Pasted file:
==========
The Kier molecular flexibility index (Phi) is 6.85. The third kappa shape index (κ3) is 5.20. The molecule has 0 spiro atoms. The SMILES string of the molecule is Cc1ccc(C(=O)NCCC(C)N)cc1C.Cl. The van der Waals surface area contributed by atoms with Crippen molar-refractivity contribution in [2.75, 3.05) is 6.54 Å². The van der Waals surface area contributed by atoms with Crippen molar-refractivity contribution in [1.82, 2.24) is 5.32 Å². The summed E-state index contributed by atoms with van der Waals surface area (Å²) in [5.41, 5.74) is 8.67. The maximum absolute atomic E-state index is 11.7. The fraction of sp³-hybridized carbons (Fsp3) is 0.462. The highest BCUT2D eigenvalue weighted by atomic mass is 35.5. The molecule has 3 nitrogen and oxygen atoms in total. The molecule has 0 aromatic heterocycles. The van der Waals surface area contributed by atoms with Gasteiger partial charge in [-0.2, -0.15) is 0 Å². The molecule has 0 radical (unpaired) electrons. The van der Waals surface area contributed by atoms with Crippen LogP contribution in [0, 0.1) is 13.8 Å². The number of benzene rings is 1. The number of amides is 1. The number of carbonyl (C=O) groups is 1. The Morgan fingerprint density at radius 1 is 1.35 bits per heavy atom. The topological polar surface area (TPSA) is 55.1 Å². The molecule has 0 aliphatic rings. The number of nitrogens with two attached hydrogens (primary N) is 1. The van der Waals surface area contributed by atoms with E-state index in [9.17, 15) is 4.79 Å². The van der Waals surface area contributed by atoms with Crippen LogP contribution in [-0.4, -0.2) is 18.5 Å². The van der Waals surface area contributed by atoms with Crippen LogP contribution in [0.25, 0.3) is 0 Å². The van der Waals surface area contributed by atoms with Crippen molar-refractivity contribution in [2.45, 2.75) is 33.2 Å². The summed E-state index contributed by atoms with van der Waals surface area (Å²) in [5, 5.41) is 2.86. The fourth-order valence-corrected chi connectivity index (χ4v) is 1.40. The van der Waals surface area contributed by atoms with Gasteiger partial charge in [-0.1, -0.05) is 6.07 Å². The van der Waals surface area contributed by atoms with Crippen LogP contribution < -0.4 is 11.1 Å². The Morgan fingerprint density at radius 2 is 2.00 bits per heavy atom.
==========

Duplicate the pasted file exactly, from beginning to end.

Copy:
The Kier molecular flexibility index (Phi) is 6.85. The third kappa shape index (κ3) is 5.20. The molecule has 0 spiro atoms. The SMILES string of the molecule is Cc1ccc(C(=O)NCCC(C)N)cc1C.Cl. The van der Waals surface area contributed by atoms with Crippen molar-refractivity contribution in [2.75, 3.05) is 6.54 Å². The van der Waals surface area contributed by atoms with Crippen molar-refractivity contribution in [1.82, 2.24) is 5.32 Å². The summed E-state index contributed by atoms with van der Waals surface area (Å²) in [5.41, 5.74) is 8.67. The maximum absolute atomic E-state index is 11.7. The fraction of sp³-hybridized carbons (Fsp3) is 0.462. The highest BCUT2D eigenvalue weighted by atomic mass is 35.5. The molecule has 3 nitrogen and oxygen atoms in total. The molecule has 0 aromatic heterocycles. The van der Waals surface area contributed by atoms with Gasteiger partial charge in [-0.2, -0.15) is 0 Å². The molecule has 0 radical (unpaired) electrons. The van der Waals surface area contributed by atoms with Crippen LogP contribution in [0, 0.1) is 13.8 Å². The number of benzene rings is 1. The number of amides is 1. The number of carbonyl (C=O) groups is 1. The Morgan fingerprint density at radius 1 is 1.35 bits per heavy atom. The topological polar surface area (TPSA) is 55.1 Å². The molecule has 0 aliphatic rings. The number of nitrogens with two attached hydrogens (primary N) is 1. The van der Waals surface area contributed by atoms with E-state index in [9.17, 15) is 4.79 Å². The van der Waals surface area contributed by atoms with Crippen LogP contribution in [-0.4, -0.2) is 18.5 Å². The van der Waals surface area contributed by atoms with Crippen LogP contribution in [0.25, 0.3) is 0 Å². The van der Waals surface area contributed by atoms with Crippen molar-refractivity contribution in [2.45, 2.75) is 33.2 Å². The summed E-state index contributed by atoms with van der Waals surface area (Å²) in [5, 5.41) is 2.86. The fourth-order valence-corrected chi connectivity index (χ4v) is 1.40. The van der Waals surface area contributed by atoms with Gasteiger partial charge in [-0.1, -0.05) is 6.07 Å². The van der Waals surface area contributed by atoms with Crippen LogP contribution < -0.4 is 11.1 Å². The Morgan fingerprint density at radius 2 is 2.00 bits per heavy atom.